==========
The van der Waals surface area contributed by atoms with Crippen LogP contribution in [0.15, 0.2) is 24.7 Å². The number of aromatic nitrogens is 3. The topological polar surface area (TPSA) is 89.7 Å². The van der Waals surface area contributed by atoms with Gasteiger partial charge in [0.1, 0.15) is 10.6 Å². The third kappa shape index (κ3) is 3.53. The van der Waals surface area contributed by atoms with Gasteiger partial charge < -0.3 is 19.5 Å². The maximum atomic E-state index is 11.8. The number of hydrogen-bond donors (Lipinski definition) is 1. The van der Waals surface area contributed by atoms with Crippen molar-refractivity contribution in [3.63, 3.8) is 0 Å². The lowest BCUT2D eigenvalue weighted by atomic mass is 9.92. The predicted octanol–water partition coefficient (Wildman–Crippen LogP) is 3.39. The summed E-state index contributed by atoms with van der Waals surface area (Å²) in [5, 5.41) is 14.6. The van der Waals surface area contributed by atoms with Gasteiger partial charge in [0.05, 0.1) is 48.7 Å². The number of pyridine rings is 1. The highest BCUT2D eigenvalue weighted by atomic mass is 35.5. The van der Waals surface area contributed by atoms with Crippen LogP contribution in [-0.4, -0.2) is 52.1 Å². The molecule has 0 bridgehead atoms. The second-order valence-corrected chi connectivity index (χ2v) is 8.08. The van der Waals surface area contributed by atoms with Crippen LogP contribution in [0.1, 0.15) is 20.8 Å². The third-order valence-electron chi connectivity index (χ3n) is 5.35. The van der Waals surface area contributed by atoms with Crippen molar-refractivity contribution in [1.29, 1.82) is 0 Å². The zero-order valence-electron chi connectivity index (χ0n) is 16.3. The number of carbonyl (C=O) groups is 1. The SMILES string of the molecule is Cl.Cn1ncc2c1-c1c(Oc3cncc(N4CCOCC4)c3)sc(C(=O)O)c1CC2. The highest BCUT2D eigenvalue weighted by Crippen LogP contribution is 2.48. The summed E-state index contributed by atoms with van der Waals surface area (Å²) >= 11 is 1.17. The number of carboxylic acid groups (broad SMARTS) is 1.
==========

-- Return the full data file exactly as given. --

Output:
The van der Waals surface area contributed by atoms with Crippen LogP contribution in [0.15, 0.2) is 24.7 Å². The number of aromatic nitrogens is 3. The topological polar surface area (TPSA) is 89.7 Å². The van der Waals surface area contributed by atoms with Gasteiger partial charge in [0.1, 0.15) is 10.6 Å². The third kappa shape index (κ3) is 3.53. The van der Waals surface area contributed by atoms with Gasteiger partial charge < -0.3 is 19.5 Å². The maximum atomic E-state index is 11.8. The number of hydrogen-bond donors (Lipinski definition) is 1. The van der Waals surface area contributed by atoms with Crippen molar-refractivity contribution in [3.63, 3.8) is 0 Å². The lowest BCUT2D eigenvalue weighted by atomic mass is 9.92. The predicted octanol–water partition coefficient (Wildman–Crippen LogP) is 3.39. The summed E-state index contributed by atoms with van der Waals surface area (Å²) in [5, 5.41) is 14.6. The van der Waals surface area contributed by atoms with Gasteiger partial charge in [0.05, 0.1) is 48.7 Å². The number of pyridine rings is 1. The highest BCUT2D eigenvalue weighted by atomic mass is 35.5. The van der Waals surface area contributed by atoms with Crippen LogP contribution in [-0.4, -0.2) is 52.1 Å². The molecule has 0 bridgehead atoms. The second-order valence-corrected chi connectivity index (χ2v) is 8.08. The van der Waals surface area contributed by atoms with Crippen LogP contribution in [0.1, 0.15) is 20.8 Å². The third-order valence-electron chi connectivity index (χ3n) is 5.35. The van der Waals surface area contributed by atoms with Crippen molar-refractivity contribution in [1.29, 1.82) is 0 Å². The zero-order valence-electron chi connectivity index (χ0n) is 16.3. The number of carbonyl (C=O) groups is 1. The SMILES string of the molecule is Cl.Cn1ncc2c1-c1c(Oc3cncc(N4CCOCC4)c3)sc(C(=O)O)c1CC2. The highest BCUT2D eigenvalue weighted by Crippen LogP contribution is 2.48. The summed E-state index contributed by atoms with van der Waals surface area (Å²) >= 11 is 1.17. The number of carboxylic acid groups (broad SMARTS) is 1.